Guess who stays on?
Our First Rider
Our First picture appears to be from the cross country section of a horse trial. This horse's powerful jump has lifted his rider out of the tack. Although the rider is maintaining a straight line from bit to elbow she is not advance enough rider for an automatic release and should go back to a using a short crest release. If she were my student I would shorten her stirrups one hole and have her trot over ground poles with out stirrups until she learns to stay closer to the saddle. Her expression is stoic and she is looking up for her next fence. Her back is not roached as is the habit of most Event riders due to the fatigue of cross country.
Her horse's keen alert expression indicates he enjoys his job. He is of good weight but his coat appears to be wet. Their turnout is typical of Event riders on cross country, I like that she has kept the garish color accompaniments to a minimum. I consider the large watch to be distracting to the over all presentation.
Our second rider
This photo was taken a fraction too late to adequately review jumping style and for that I am thankful. This rider appears to be practicing some sort of trick-riding for which she is clearly not prepared. She needs sit up, put her shoulders back and focus on where she is going. In her current state, it will be hard for her to stay astride her horse, much less make it to her next fence. It would also be beneficial to keep one leg on either side of the horse and preferably keep at least one, if not both, feet in the stirrups.
This pair's turnout is sub-par even for a schooling combined test. I recommend that the rider invest in a new pair of half-chaps and polish her paddock boots. Removing the price tag from her bat would also be a nice touch. If she continues to insist on pulling the bit halfway out of her horse?s mouth, I suggest that she polish it.
It is clear that this horse is quite displeased and distressed with his rider's dismal equitation. I only hope that if and when his rider fell off, he ran to the trailers and made her walk a long way to catch him.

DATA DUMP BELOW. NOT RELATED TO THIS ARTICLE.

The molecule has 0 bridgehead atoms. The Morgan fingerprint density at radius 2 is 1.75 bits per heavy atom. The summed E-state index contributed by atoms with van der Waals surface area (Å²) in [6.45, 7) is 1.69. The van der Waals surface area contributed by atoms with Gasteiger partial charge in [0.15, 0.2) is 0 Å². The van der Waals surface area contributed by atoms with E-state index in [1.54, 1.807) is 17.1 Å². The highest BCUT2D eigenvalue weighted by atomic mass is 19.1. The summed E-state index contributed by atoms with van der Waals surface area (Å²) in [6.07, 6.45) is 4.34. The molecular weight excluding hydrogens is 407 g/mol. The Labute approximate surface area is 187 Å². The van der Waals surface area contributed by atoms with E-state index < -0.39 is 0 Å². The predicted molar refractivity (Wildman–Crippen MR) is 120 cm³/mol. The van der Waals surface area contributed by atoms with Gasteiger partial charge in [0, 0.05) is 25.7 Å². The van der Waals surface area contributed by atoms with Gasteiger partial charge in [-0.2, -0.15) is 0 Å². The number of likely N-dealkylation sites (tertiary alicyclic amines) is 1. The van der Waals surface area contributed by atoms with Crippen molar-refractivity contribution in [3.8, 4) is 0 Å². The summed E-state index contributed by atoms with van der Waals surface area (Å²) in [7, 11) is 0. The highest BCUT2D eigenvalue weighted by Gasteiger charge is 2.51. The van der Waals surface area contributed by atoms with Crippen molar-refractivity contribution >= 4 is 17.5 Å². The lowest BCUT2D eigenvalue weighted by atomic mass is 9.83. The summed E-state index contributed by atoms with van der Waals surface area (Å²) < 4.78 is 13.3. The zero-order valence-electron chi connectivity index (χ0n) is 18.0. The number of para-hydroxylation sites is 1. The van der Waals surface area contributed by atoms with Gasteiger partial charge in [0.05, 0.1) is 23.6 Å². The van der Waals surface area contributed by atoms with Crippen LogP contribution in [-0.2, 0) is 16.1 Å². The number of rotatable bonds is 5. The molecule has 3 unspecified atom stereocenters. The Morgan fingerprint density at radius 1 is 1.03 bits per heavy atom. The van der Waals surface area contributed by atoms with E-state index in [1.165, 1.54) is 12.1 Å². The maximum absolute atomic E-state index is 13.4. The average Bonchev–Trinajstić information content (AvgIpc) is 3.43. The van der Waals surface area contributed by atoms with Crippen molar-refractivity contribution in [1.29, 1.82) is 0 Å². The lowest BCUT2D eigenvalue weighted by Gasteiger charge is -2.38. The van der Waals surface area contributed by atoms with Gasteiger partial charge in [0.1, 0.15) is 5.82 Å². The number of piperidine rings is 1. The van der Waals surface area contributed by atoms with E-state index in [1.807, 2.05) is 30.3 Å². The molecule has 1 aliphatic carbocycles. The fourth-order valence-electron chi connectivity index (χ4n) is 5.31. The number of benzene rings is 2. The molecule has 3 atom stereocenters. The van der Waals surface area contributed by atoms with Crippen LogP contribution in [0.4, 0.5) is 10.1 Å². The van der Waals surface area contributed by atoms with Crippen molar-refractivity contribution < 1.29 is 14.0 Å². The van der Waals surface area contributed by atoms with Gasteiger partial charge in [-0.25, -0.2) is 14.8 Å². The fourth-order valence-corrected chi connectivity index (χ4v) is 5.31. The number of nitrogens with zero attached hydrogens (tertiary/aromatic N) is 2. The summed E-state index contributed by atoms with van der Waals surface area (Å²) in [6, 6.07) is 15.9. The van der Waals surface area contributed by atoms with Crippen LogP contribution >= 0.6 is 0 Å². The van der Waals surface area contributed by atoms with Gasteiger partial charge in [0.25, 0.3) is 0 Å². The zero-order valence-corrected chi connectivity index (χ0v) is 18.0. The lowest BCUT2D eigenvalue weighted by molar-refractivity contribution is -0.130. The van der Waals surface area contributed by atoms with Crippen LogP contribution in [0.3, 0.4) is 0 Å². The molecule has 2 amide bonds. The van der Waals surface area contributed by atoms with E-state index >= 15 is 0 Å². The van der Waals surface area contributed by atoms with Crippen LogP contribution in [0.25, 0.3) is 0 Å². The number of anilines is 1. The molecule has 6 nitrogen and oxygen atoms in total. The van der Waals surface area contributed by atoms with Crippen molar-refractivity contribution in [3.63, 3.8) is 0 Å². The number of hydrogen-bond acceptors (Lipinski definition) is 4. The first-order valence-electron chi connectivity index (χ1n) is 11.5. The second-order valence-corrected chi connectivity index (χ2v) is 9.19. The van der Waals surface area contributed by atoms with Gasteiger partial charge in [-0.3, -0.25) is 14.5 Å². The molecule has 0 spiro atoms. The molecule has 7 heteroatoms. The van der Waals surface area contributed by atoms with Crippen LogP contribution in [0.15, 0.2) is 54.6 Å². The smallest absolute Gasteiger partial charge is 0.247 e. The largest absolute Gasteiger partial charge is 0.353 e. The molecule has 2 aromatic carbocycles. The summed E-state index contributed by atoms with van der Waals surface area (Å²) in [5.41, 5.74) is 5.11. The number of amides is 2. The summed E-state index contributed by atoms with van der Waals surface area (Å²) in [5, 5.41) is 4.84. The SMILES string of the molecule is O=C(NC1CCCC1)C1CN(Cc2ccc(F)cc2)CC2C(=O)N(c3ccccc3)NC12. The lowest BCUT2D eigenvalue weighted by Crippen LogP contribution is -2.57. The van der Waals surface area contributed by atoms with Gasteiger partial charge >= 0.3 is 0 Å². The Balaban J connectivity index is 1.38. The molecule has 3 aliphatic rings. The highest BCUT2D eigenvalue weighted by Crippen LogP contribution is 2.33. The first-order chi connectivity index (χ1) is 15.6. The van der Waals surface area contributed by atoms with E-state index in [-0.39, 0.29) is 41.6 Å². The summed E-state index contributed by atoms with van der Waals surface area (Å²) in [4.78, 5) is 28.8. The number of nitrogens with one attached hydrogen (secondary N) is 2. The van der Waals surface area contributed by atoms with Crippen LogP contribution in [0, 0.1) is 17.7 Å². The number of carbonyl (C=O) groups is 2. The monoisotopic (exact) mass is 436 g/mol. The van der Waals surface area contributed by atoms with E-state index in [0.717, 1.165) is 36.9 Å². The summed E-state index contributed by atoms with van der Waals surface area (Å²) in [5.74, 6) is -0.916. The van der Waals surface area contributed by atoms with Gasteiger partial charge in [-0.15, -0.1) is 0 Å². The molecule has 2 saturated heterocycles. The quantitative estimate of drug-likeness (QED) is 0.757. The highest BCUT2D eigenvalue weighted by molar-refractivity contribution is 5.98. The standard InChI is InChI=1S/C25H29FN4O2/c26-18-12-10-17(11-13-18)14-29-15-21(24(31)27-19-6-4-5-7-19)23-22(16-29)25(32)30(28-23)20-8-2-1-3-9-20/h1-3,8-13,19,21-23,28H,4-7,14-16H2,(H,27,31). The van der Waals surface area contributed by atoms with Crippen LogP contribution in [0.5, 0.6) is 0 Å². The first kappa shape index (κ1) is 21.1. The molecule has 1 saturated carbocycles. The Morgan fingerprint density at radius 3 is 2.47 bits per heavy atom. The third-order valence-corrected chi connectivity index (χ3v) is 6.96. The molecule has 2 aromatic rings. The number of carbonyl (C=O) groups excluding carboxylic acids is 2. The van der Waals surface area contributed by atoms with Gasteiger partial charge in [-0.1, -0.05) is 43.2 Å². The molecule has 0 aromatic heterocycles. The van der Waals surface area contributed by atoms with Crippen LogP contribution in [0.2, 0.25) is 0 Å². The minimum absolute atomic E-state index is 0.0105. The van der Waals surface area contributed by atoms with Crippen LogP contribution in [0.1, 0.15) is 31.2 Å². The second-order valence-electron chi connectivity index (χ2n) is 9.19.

Our Third Rider
This rider appears to be looking for her lost crop. If she were my student I would have her give up her credit cards and join the Peace Corp; anything to encourage her to concentrate on her riding and not be so materialist over such trivial matter as a lost crop. She is maintaining a straight-line from bit to elbow and is using the crest release for what it was intended for, staying on the horse. Her brand new Ariat boots are too stiff to allow her to bend at the ankle.
Her horse on the other hand appears to be quite focused on his job. His knees are up and is doing a great job of ignoring her rummaging around. It is hard to tell from this picture but it looks as if he has some type of funky body clip job and his mane needs to be braided. His weight is good and it is obvious he is at a barn where he gets excellent care.
The saddles pad it too big and pea green emergency medical card is distracting. The USEA must have realized their fashion error as they have issued white cards for 2005.
When comparing this rider with the others in this series, a
This horses jumping style is not unlike some horses that I have had in my barn. His has his attention split between jumping and his rider. Raised cavalities might give him focus and teach this horse to bend his knees. He is of good weight and has a shiny coat. The white tape is a give away that she did the braids herself (as Event rider often do) but dear reader she made the effort. Once she gets more practice with braiding she will not need the white tape to keep them in.
Her boots are too short and lack polish. Her hair is out of control and that old fashion chin strap is ugly.